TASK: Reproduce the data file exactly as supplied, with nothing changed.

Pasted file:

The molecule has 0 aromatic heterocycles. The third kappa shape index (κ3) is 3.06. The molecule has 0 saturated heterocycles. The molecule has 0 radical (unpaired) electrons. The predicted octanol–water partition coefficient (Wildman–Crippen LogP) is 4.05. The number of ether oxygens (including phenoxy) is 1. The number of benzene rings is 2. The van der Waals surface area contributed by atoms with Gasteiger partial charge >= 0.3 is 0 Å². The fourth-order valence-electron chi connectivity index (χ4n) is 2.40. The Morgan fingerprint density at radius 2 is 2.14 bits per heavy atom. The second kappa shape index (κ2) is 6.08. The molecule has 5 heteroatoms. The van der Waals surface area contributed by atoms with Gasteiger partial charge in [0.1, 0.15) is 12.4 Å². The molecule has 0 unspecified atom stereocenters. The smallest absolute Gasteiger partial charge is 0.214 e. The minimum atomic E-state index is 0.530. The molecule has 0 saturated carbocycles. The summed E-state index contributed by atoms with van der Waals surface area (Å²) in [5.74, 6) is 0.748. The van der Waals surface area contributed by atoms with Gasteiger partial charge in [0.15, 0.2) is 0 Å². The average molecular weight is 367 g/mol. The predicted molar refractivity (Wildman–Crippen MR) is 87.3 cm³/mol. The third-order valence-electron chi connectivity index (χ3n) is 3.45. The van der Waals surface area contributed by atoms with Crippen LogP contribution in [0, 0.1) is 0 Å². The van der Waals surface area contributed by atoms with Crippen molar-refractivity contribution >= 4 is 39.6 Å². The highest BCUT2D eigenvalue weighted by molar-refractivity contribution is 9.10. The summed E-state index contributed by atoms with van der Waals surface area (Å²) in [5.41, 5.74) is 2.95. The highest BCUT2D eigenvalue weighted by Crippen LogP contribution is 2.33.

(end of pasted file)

The molecule has 0 aromatic heterocycles. The third kappa shape index (κ3) is 3.06. The molecule has 0 saturated heterocycles. The molecule has 0 radical (unpaired) electrons. The predicted octanol–water partition coefficient (Wildman–Crippen LogP) is 4.05. The number of ether oxygens (including phenoxy) is 1. The number of benzene rings is 2. The van der Waals surface area contributed by atoms with Gasteiger partial charge >= 0.3 is 0 Å². The fourth-order valence-electron chi connectivity index (χ4n) is 2.40. The Morgan fingerprint density at radius 2 is 2.14 bits per heavy atom. The second kappa shape index (κ2) is 6.08. The molecule has 5 heteroatoms. The van der Waals surface area contributed by atoms with Gasteiger partial charge in [0.1, 0.15) is 12.4 Å². The molecule has 0 unspecified atom stereocenters. The smallest absolute Gasteiger partial charge is 0.214 e. The minimum atomic E-state index is 0.530. The molecule has 0 saturated carbocycles. The summed E-state index contributed by atoms with van der Waals surface area (Å²) in [5.74, 6) is 0.748. The van der Waals surface area contributed by atoms with Gasteiger partial charge in [0.15, 0.2) is 0 Å². The average molecular weight is 367 g/mol. The predicted molar refractivity (Wildman–Crippen MR) is 87.3 cm³/mol. The third-order valence-electron chi connectivity index (χ3n) is 3.45. The van der Waals surface area contributed by atoms with Crippen LogP contribution in [0, 0.1) is 0 Å². The van der Waals surface area contributed by atoms with Crippen molar-refractivity contribution >= 4 is 39.6 Å². The highest BCUT2D eigenvalue weighted by molar-refractivity contribution is 9.10. The summed E-state index contributed by atoms with van der Waals surface area (Å²) in [5.41, 5.74) is 2.95. The highest BCUT2D eigenvalue weighted by Crippen LogP contribution is 2.33.